Elizabeth Caraker, AICP, is now Planning Manager at The Presidio Trust. The Trust pre­pares a va­ri­e­ty of plan­ning and en­­vi­ron­men­tal documents to guide the management of park resources. Caraker had been with the city of Monterey for 11 years, most recently as the housing and community development manager. Before that, she worked for RBF Consulting, and for the city of Marina as planning manager. She holds a master of community and regional planning from the University of Oregon, and a BS in food science from Cal Poly SLO. Caraker was Northern Section’s Regional Activities Co-coordinator for Monterey Bay for four-and-a-half years, from April 2008 through November 2012.


Nisha Chauhan, AICP, has been ap­point­­ed to the Board of Di­rec­tors of Keep Oakland Beautiful, a lo­cal non­prof­­it com­mit­ted to creating and sus­tain­ing a beau­tiful, clean, green, lit­ter-free Oakland. Chauhan is a senior planner with Alameda County, where she manages land use and environmental projects. She holds a certificate of completion in land-use and environmental planning from UC Davis and a BA in environmental studies from UC Santa Cruz.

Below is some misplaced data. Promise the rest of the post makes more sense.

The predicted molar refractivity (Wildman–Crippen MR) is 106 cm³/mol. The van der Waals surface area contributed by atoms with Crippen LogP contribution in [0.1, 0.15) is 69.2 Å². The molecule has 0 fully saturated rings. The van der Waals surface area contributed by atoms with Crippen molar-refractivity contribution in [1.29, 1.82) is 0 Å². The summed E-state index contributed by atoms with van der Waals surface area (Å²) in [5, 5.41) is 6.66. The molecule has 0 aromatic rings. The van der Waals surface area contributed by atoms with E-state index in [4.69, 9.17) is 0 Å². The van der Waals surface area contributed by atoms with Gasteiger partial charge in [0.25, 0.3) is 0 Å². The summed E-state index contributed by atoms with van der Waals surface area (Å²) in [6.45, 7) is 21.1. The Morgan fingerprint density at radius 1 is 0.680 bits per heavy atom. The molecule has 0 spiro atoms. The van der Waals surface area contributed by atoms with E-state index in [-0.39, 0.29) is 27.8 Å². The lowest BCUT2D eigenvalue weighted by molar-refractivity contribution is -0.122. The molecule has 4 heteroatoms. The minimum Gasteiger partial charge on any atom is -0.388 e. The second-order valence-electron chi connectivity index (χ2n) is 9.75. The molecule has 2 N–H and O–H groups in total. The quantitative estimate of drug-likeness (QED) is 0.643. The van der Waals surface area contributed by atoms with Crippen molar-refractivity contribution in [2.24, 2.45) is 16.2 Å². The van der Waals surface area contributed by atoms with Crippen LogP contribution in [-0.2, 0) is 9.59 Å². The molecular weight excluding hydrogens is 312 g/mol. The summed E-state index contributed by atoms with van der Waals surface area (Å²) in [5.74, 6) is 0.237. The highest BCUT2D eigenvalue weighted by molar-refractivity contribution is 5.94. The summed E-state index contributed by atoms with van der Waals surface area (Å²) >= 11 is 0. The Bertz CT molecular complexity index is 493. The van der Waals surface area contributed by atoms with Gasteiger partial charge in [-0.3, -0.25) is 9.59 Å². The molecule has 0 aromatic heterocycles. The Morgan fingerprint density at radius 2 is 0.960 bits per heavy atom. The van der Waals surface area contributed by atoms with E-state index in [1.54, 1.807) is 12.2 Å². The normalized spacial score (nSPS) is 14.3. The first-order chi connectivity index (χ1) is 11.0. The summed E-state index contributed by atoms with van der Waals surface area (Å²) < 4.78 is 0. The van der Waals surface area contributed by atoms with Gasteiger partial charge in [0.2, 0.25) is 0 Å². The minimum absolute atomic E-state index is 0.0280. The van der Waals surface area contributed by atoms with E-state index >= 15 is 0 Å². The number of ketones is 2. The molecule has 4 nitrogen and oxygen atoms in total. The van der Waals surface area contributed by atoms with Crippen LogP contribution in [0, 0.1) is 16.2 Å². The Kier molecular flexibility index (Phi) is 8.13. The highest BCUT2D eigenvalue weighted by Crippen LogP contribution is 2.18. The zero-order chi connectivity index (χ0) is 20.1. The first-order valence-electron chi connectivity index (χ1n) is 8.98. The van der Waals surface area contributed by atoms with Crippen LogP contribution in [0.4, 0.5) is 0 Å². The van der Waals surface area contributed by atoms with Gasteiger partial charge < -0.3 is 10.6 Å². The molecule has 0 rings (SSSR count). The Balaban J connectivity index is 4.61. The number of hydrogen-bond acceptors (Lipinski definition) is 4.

Portrait of Ellen Clark, AICPEllen Clark, AICP, is now Com­mun­ity De­vel­op­ment Di­rec­tor for the City of Pleas­anton. She served as Pleasanton’s deputy director of community development/planning manager for the prior two years. Clark began her planning career at Design, Community & Environment (now PlaceWorks) in Berkeley, followed by positions as a senior planner and principal planner for the Town of Mammoth Lakes, and planning director for the Town of Moraga. She has 20 years of experience in public and private sector planning. Clark holds a bachelor’s degree in geography from the University of Cambridge. She lives in Oakland with her family.


Portrait of Coleman Frick

Coleman Frick was pro­mo­ted to Senior Plan­ner at the City of Con­cord, where his work will fo­cus on long-range plan­ning and pol­icy. Pre­vious­ly, he held posi­tions at Town of Moraga for three years, in SFMTA’s Sus­tain­able Streets Di­vi­sion for one year, and as an urban forester in the New York City Department of Parks and Recreation for four years. Frick holds a master of city and regional planning from Cal Poly, San Luis Obispo, and a BA in environmental studies from Eckerd College, Florida.